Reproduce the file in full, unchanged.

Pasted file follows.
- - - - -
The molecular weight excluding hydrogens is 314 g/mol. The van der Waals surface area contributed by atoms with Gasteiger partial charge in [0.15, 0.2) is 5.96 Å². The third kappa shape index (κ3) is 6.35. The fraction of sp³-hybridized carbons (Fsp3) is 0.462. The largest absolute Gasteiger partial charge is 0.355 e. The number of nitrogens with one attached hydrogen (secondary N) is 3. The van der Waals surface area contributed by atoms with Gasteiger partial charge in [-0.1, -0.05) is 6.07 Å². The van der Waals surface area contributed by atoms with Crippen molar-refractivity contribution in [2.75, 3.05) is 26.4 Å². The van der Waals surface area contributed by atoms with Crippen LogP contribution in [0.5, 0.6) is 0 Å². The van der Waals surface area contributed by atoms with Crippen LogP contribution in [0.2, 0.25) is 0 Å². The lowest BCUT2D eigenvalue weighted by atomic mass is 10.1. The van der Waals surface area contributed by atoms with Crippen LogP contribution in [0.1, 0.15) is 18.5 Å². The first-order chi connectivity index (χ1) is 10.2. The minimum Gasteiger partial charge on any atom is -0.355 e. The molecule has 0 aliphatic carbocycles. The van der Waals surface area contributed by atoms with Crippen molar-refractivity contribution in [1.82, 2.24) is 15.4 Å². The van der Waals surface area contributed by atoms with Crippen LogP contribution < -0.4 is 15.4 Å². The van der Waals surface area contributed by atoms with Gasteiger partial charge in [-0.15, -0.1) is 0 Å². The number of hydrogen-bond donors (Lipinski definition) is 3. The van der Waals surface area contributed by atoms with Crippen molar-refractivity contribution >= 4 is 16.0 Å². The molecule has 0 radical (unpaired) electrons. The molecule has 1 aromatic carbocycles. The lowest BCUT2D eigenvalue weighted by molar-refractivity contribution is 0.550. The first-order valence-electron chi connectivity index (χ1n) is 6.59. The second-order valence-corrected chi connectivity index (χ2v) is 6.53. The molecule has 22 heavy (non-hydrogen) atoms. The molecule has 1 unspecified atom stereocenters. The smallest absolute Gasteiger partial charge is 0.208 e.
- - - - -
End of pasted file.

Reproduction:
The molecular weight excluding hydrogens is 314 g/mol. The van der Waals surface area contributed by atoms with Gasteiger partial charge in [0.15, 0.2) is 5.96 Å². The third kappa shape index (κ3) is 6.35. The fraction of sp³-hybridized carbons (Fsp3) is 0.462. The largest absolute Gasteiger partial charge is 0.355 e. The number of nitrogens with one attached hydrogen (secondary N) is 3. The van der Waals surface area contributed by atoms with Gasteiger partial charge in [-0.1, -0.05) is 6.07 Å². The van der Waals surface area contributed by atoms with Crippen molar-refractivity contribution in [2.75, 3.05) is 26.4 Å². The van der Waals surface area contributed by atoms with Crippen LogP contribution in [0.5, 0.6) is 0 Å². The van der Waals surface area contributed by atoms with Crippen LogP contribution in [0.2, 0.25) is 0 Å². The lowest BCUT2D eigenvalue weighted by atomic mass is 10.1. The van der Waals surface area contributed by atoms with Crippen LogP contribution in [0.1, 0.15) is 18.5 Å². The first-order chi connectivity index (χ1) is 10.2. The minimum Gasteiger partial charge on any atom is -0.355 e. The molecule has 0 aliphatic carbocycles. The van der Waals surface area contributed by atoms with Crippen molar-refractivity contribution in [1.82, 2.24) is 15.4 Å². The van der Waals surface area contributed by atoms with Crippen LogP contribution < -0.4 is 15.4 Å². The van der Waals surface area contributed by atoms with Gasteiger partial charge in [-0.15, -0.1) is 0 Å². The number of hydrogen-bond donors (Lipinski definition) is 3. The van der Waals surface area contributed by atoms with Crippen molar-refractivity contribution >= 4 is 16.0 Å². The molecule has 0 radical (unpaired) electrons. The molecule has 1 aromatic carbocycles. The lowest BCUT2D eigenvalue weighted by molar-refractivity contribution is 0.550. The first-order valence-electron chi connectivity index (χ1n) is 6.59. The second-order valence-corrected chi connectivity index (χ2v) is 6.53. The molecule has 22 heavy (non-hydrogen) atoms. The molecule has 1 unspecified atom stereocenters. The smallest absolute Gasteiger partial charge is 0.208 e.